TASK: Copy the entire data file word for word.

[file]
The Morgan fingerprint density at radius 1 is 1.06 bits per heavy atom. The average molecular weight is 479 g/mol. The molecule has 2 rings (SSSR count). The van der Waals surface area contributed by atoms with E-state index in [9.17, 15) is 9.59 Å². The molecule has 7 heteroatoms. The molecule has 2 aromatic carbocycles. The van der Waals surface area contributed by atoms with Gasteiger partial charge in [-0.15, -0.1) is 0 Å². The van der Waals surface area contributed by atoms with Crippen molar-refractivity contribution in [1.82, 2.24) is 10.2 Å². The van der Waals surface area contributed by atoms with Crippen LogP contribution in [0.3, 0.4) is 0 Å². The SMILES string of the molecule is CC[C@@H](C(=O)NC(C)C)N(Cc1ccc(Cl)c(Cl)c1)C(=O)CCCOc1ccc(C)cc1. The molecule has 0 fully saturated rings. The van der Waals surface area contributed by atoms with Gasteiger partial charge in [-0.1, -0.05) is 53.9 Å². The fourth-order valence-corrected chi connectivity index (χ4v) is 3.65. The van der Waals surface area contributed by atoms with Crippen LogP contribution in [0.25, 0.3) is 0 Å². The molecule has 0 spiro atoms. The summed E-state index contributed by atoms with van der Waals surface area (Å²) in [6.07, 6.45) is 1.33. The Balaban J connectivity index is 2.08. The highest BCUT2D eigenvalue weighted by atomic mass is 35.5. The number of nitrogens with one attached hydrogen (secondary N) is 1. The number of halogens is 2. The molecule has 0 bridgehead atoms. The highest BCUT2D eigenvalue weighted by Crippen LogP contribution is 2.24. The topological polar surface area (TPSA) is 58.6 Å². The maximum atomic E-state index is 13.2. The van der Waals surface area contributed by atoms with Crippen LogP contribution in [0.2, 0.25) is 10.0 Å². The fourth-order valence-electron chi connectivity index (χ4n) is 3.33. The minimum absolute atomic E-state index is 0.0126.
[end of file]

The Morgan fingerprint density at radius 1 is 1.06 bits per heavy atom. The average molecular weight is 479 g/mol. The molecule has 2 rings (SSSR count). The van der Waals surface area contributed by atoms with E-state index in [9.17, 15) is 9.59 Å². The molecule has 7 heteroatoms. The molecule has 2 aromatic carbocycles. The van der Waals surface area contributed by atoms with Gasteiger partial charge in [-0.15, -0.1) is 0 Å². The van der Waals surface area contributed by atoms with Crippen molar-refractivity contribution in [1.82, 2.24) is 10.2 Å². The van der Waals surface area contributed by atoms with Crippen LogP contribution in [0.3, 0.4) is 0 Å². The SMILES string of the molecule is CC[C@@H](C(=O)NC(C)C)N(Cc1ccc(Cl)c(Cl)c1)C(=O)CCCOc1ccc(C)cc1. The molecule has 0 fully saturated rings. The van der Waals surface area contributed by atoms with Gasteiger partial charge in [-0.1, -0.05) is 53.9 Å². The fourth-order valence-corrected chi connectivity index (χ4v) is 3.65. The van der Waals surface area contributed by atoms with Crippen LogP contribution in [0.25, 0.3) is 0 Å². The molecule has 0 spiro atoms. The summed E-state index contributed by atoms with van der Waals surface area (Å²) in [6.07, 6.45) is 1.33. The Balaban J connectivity index is 2.08. The highest BCUT2D eigenvalue weighted by atomic mass is 35.5. The number of nitrogens with one attached hydrogen (secondary N) is 1. The number of halogens is 2. The molecule has 0 bridgehead atoms. The highest BCUT2D eigenvalue weighted by Crippen LogP contribution is 2.24. The topological polar surface area (TPSA) is 58.6 Å². The maximum atomic E-state index is 13.2. The van der Waals surface area contributed by atoms with Crippen LogP contribution in [0.2, 0.25) is 10.0 Å². The fourth-order valence-electron chi connectivity index (χ4n) is 3.33. The minimum absolute atomic E-state index is 0.0126.